Another claim involved a fight between two pupils, which saw one receive a head injury after falling to the ground. The damage was serious enough to require the boy to need full-term care. Reserving escalated in this instance, not only due to the very young age of the injured but also because the real extent of the loss will not be realised until the boy is old enough to enter the employment market.

Finally, to a property owner’s case. A passenger lift failed and collapsed in a communal building causing fatal injuries to a high-earning professional with family dependents. Unfortunately, this occurred in full view of the customers and staff of the building. As a result, the reserve picks up potential mental anguish and post-traumatic stress claims of those in the vicinity, on top of the allowance for high earnings and dependency.

Market trends
The increasing frequency and severity is reflected by market data. According to the Compensation Recovery Unit, the number of employer’s liability-related personal injury claims has increased nearly 250% since 2011. In the market, this rise is predominantly because of disease-related claims.

Noise induced hearing loss claims are a key driver in this area with Allianz alone seeing a 250% increase in claims since 2010 and volumes hitting a new high in the first quarter of 2015. This, and the movement of other more difficult and expensive claims from the portal, is leading to a lengthening of the underwriting year, again increasing length of claims settlement.

Furthermore, periodic payment orders have become more prevalent in the UK since 2008. Replacing the certainty of a lump sum with a smaller lump sum and the uncertainty of an annually payable amount to the claimant for the rest of their life, PPO liabilities remain on an insurer’s balance sheets for decades. The potential to change claims costs is significant.

Positive outlook but future challenges
These developments fall against a fairly stable macroeconomic backdrop, providing some relief from the upward claim cost pressures. Gross domestic product growth stood at 2.2% in 2015 on the back of 2.9% in 2014. This is good news for an industry looking to support expanding workforces, additional employment and greater turnover. This economic strength, coupled with increasing health and safety awareness and implementation reducing the number of workplace injuries, is positive for liability books.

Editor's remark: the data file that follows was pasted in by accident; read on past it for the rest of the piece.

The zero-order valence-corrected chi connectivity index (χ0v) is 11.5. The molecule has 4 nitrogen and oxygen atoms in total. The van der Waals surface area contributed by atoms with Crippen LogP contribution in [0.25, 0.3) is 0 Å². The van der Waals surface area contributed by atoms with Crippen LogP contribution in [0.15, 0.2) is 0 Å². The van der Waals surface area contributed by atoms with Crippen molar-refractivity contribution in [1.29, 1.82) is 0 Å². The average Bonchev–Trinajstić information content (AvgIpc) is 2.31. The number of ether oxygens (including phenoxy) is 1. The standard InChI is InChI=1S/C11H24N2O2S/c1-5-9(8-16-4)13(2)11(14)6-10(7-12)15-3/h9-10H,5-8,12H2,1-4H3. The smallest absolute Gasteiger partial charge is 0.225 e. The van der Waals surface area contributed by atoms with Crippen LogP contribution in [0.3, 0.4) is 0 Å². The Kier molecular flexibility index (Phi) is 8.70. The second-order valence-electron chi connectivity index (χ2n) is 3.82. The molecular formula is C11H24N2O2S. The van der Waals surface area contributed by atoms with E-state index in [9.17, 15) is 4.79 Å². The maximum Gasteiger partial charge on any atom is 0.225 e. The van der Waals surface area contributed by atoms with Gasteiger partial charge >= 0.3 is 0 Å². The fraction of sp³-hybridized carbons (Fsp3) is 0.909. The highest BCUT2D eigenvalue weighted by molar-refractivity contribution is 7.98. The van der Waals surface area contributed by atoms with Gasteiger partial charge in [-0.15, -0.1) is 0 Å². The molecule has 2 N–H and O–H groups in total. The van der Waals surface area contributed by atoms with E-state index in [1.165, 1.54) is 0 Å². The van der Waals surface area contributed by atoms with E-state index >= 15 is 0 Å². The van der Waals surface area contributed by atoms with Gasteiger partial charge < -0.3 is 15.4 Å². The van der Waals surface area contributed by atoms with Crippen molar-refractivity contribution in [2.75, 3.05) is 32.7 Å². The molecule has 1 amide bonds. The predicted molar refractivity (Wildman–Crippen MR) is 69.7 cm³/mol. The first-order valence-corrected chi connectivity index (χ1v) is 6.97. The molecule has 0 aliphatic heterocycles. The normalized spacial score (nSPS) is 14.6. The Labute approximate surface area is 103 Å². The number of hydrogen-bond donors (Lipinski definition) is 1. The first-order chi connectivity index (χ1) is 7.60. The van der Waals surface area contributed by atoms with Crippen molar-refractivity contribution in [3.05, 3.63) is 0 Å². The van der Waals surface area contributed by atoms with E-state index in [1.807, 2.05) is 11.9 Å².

The liability environment is subject to significant changes year-on-year. The long-tail nature and historic claims give only ambiguity when trying to determine what is, and what will be, the impact of latency conditions. NIHL developments, continuing asbestos-related exposures, ever-changing legal liability and potential future exposures such as mental health, stress and chronic pain, all pose future challenges for brokers and insurers.

Brokers need to be aware of these developments. Working with clients to best understand their specific existing and future vulnerabilities can help to ensure the right insurance programmes are in place and that they’re fit for purpose now and in years to come. Advice must be mindful of the changing landscape. Ultimately, insureds need to be aware of how and why appropriate cover and limits of today’s claims does not mean appropriate cover for claims at next year’s costs, or at costs in 30 years’ time. This insightful advice will not only help fund future potential claims for the insured but also help reduce the errors and omissions risk for the broker.

For the insured, adequate limit scoping combined with broker support should be supported by prudent underwriting. In a market where longevity of a provider is king, financial stability backed up by adequate capital and proactive risk insight is the best mitigation.

Stuart Toal,
Casualty account manager, Allianz